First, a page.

To save ourselves, we closed the book on IVF and saved up for adoption. Then I suddenly couldn’t walk one day. I believe all the surgeries, rest and stress herniated my disks but of course will never know. Now I have no job, no children, and no family in our lives. We spent the adoption money to pay bills.
    My husband is my best friend, and I now will do anything I can to enjoy the one person that stuck by me and suffered with me. However, I will always live with the hope for a miracle, even at 42. It feels like a sickness, like why can’t Iet it go? It’s an emptiness I will never fill, no matter how hard I work at it.
    So yes, I get why you are trying again. Some can just let it go, where others live with the hope that this one time will be the answer to our prayers. You are not alone.

  2. Mali says:

    I’m really sorry. It’s hard. When I closed the door on having a family when I was 40, my younger sister was, at the time, in a relationship with a man (whom she adored, and we did too) who already had a family, and didn’t want any children. I remember telling my sister to think about it before it was too late. A few years later, when I had also taken refuge in thinking that at least my sister and I would grow old without children, her (now) husband changed his mind (due to tragic circumstances) and they had my niece. The pregnancy announcement was a shock, and I will admit that I felt a little betrayed. Though I was happy for her, as she had wanted children, but I was sad for me. So I guess I can relate.

    One of the great joys of my life now is being that special auntie to my niece. It’s a great sadness that she doesn’t live closer to us. But I guess I’ve come to terms with the fact that being a special auntie is all I can do. I have no other choice. And so I embrace it. I hope you get the chance to do that with your brothers’ children too. If that is what you would like.

    Know that people here do understand. I’d love to talk to you on my blog (No Kidding in NZ – yes, I’m right across the ditch), or via email if you’d like that. Best wishes.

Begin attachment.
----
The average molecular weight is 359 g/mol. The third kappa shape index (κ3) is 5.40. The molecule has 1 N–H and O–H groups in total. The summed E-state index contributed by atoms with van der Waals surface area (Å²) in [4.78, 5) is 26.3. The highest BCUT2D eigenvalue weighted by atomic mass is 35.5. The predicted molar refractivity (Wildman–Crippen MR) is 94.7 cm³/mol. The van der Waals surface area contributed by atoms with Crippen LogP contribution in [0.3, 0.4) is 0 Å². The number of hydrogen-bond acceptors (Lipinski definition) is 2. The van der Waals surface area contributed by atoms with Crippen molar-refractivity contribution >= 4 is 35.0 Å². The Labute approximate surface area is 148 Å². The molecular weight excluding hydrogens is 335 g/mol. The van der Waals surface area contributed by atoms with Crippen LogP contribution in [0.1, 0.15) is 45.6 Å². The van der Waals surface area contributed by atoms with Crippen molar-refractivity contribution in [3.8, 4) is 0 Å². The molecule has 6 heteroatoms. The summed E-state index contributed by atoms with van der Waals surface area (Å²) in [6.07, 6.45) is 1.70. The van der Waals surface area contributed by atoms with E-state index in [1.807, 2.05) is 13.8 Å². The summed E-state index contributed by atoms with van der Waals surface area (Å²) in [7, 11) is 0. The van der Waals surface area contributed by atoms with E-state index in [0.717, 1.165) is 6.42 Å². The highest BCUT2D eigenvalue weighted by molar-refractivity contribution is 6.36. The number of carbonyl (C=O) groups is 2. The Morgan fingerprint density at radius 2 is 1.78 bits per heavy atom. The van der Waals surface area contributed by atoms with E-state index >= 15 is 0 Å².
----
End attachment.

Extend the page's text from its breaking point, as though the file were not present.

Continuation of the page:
3. Louise says:

    I am so sorry about the hurt and pain. I had ovarian failure and premature menopause at 32. I wanted a baby badly at 28, but put it off in order to get a proper full-time career sorted out precisely so I could LOOK AFTER a baby for the next twenty years. It took us as a couple 14 years to resolve the hurt and pain and mess. I tried donor egg treatment three times but it was hopeless – only gave me two miscarriages and two operations and nothing more. It also nearly ruined us financially; it nearly split up our marriage, and it nearly made me lose my job. I hung on by a thread for years and years until one day I knew I had to close the door on it otherwise I would end up dead as I had seriously contemplated taking my own life and I thought about that a lot for many months and figured out a way to do it.

    As we live in a country where adoption is free through the state, that is what we did six years ago – adopted. For our personal situation, that is what has helped us – although of course no-one should adopt just to ‘cure’ infertility, and we indeed did not do it solely for that reason. We are extremely lucky though, it has helped resolve the dreadful, dreadful agony inside me.
    If you look at that photo essay posted on this site, where the couple visit a fertility clinic and speak of watching ‘the celebratory baby party’ to which they know they will never visit, please know that I understand what you feel. Also see that they spoke of their lost baby as a shadow always following them around – a great point I thought because once the sun shines, it’s a physical impossibility to stop a shadow being formed …. it cannot be shifted. And since the sun shines on the earth all the time, it well represents the pain of lost motherhood if that is what one sought.

    AS an adoptive mother after ivf, I have nothing to ‘boast about’ and indeed I am constantly aware that I was millimetres away from being ‘childless by circumstance’. But please know that I reach out my hand to women like yourself and embrace your predicament and pain with as much sensitivity and compassion as I can muster. I am sure it is easy to say from my ‘safe’ position, but having gone to the brink of collapse and even self annihilation, and now having come through that, I feel it is important to tell you that you are valid and loved, loving and strong, and very worthy of great respect and compassion. I know also, from my own horrible experience, that the answers to questions that we seek so often come in forms we did not expect, nor want (and yes, that’s the hard part). And sometimes even the questions need to be changed or re-built so that the best answers can be found for us. I guess it’s the process of coming to terms with that that eventually gives us peace – but it is the hardest thing to do I know.